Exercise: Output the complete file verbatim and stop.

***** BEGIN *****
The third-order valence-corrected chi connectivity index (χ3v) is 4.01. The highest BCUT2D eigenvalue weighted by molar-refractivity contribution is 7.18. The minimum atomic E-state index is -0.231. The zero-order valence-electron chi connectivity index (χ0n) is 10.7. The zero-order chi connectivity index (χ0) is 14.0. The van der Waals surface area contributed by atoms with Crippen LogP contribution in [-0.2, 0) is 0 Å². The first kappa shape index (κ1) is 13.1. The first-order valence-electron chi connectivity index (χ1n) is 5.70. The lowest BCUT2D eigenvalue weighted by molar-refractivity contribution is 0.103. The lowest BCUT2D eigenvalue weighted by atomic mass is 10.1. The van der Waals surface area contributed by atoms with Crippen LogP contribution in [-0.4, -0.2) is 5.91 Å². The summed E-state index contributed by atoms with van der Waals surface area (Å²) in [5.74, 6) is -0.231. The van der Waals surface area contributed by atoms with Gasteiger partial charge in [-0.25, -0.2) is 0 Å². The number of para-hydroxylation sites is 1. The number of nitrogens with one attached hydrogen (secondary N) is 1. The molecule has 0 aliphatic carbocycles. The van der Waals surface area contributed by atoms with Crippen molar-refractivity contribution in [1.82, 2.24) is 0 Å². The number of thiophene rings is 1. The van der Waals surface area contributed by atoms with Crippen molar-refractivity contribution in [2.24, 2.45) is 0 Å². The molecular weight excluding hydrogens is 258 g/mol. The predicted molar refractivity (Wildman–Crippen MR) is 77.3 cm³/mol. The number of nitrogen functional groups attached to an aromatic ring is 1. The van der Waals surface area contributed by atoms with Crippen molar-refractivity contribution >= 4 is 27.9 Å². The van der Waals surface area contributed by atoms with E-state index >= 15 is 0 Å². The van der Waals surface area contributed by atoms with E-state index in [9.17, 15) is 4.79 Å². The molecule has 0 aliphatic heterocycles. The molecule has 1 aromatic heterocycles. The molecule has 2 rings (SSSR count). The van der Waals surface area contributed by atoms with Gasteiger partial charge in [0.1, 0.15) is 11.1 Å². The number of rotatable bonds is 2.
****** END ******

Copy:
The third-order valence-corrected chi connectivity index (χ3v) is 4.01. The highest BCUT2D eigenvalue weighted by molar-refractivity contribution is 7.18. The minimum atomic E-state index is -0.231. The zero-order valence-electron chi connectivity index (χ0n) is 10.7. The zero-order chi connectivity index (χ0) is 14.0. The van der Waals surface area contributed by atoms with Crippen LogP contribution in [-0.2, 0) is 0 Å². The first kappa shape index (κ1) is 13.1. The first-order valence-electron chi connectivity index (χ1n) is 5.70. The lowest BCUT2D eigenvalue weighted by molar-refractivity contribution is 0.103. The lowest BCUT2D eigenvalue weighted by atomic mass is 10.1. The van der Waals surface area contributed by atoms with Crippen LogP contribution in [-0.4, -0.2) is 5.91 Å². The summed E-state index contributed by atoms with van der Waals surface area (Å²) in [5.74, 6) is -0.231. The van der Waals surface area contributed by atoms with Gasteiger partial charge in [-0.25, -0.2) is 0 Å². The number of para-hydroxylation sites is 1. The number of nitrogens with one attached hydrogen (secondary N) is 1. The molecule has 0 aliphatic carbocycles. The van der Waals surface area contributed by atoms with Crippen molar-refractivity contribution in [1.82, 2.24) is 0 Å². The number of thiophene rings is 1. The van der Waals surface area contributed by atoms with Crippen molar-refractivity contribution in [2.24, 2.45) is 0 Å². The molecular weight excluding hydrogens is 258 g/mol. The predicted molar refractivity (Wildman–Crippen MR) is 77.3 cm³/mol. The number of nitrogen functional groups attached to an aromatic ring is 1. The van der Waals surface area contributed by atoms with Crippen molar-refractivity contribution >= 4 is 27.9 Å². The van der Waals surface area contributed by atoms with E-state index >= 15 is 0 Å². The van der Waals surface area contributed by atoms with E-state index in [9.17, 15) is 4.79 Å². The molecule has 0 aliphatic heterocycles. The molecule has 1 aromatic heterocycles. The molecule has 2 rings (SSSR count). The van der Waals surface area contributed by atoms with Gasteiger partial charge in [0.1, 0.15) is 11.1 Å². The number of rotatable bonds is 2.